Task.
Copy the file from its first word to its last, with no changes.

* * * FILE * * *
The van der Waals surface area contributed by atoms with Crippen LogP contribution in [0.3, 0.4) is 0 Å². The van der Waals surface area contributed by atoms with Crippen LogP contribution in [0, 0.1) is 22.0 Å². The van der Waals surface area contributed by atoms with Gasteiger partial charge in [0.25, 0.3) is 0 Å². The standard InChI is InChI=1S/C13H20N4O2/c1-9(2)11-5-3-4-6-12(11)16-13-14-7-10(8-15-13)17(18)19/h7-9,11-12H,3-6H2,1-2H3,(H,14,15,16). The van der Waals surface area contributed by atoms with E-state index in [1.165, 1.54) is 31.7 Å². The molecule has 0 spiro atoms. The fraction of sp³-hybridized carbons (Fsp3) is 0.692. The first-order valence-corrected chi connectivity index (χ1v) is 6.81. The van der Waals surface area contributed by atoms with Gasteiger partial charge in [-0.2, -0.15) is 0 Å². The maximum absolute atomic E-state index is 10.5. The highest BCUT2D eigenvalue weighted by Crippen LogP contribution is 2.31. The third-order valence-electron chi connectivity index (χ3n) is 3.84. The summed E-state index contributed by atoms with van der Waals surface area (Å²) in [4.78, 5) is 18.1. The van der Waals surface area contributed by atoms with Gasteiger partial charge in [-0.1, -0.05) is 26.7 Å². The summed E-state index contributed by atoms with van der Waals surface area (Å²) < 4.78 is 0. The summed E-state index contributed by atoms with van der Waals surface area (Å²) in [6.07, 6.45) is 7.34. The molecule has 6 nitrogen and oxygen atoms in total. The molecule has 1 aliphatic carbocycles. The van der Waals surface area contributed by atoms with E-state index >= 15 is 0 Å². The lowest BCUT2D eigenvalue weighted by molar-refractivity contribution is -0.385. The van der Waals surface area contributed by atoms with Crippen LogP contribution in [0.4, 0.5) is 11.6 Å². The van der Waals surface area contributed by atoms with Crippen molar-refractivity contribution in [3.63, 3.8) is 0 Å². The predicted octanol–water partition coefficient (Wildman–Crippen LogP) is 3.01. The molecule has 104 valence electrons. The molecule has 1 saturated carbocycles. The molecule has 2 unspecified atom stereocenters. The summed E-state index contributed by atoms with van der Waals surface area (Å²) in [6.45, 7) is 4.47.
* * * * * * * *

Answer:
The van der Waals surface area contributed by atoms with Crippen LogP contribution in [0.3, 0.4) is 0 Å². The van der Waals surface area contributed by atoms with Crippen LogP contribution in [0, 0.1) is 22.0 Å². The van der Waals surface area contributed by atoms with Gasteiger partial charge in [0.25, 0.3) is 0 Å². The standard InChI is InChI=1S/C13H20N4O2/c1-9(2)11-5-3-4-6-12(11)16-13-14-7-10(8-15-13)17(18)19/h7-9,11-12H,3-6H2,1-2H3,(H,14,15,16). The van der Waals surface area contributed by atoms with E-state index in [1.165, 1.54) is 31.7 Å². The molecule has 0 spiro atoms. The fraction of sp³-hybridized carbons (Fsp3) is 0.692. The first-order valence-corrected chi connectivity index (χ1v) is 6.81. The van der Waals surface area contributed by atoms with Gasteiger partial charge in [-0.2, -0.15) is 0 Å². The maximum absolute atomic E-state index is 10.5. The highest BCUT2D eigenvalue weighted by Crippen LogP contribution is 2.31. The third-order valence-electron chi connectivity index (χ3n) is 3.84. The summed E-state index contributed by atoms with van der Waals surface area (Å²) in [4.78, 5) is 18.1. The van der Waals surface area contributed by atoms with Gasteiger partial charge in [-0.1, -0.05) is 26.7 Å². The summed E-state index contributed by atoms with van der Waals surface area (Å²) < 4.78 is 0. The summed E-state index contributed by atoms with van der Waals surface area (Å²) in [6.07, 6.45) is 7.34. The molecule has 6 nitrogen and oxygen atoms in total. The molecule has 1 aliphatic carbocycles. The van der Waals surface area contributed by atoms with E-state index >= 15 is 0 Å². The lowest BCUT2D eigenvalue weighted by molar-refractivity contribution is -0.385. The van der Waals surface area contributed by atoms with Crippen LogP contribution in [0.4, 0.5) is 11.6 Å². The van der Waals surface area contributed by atoms with Crippen molar-refractivity contribution in [3.63, 3.8) is 0 Å². The predicted octanol–water partition coefficient (Wildman–Crippen LogP) is 3.01. The molecule has 104 valence electrons. The molecule has 1 saturated carbocycles. The molecule has 2 unspecified atom stereocenters. The summed E-state index contributed by atoms with van der Waals surface area (Å²) in [6.45, 7) is 4.47.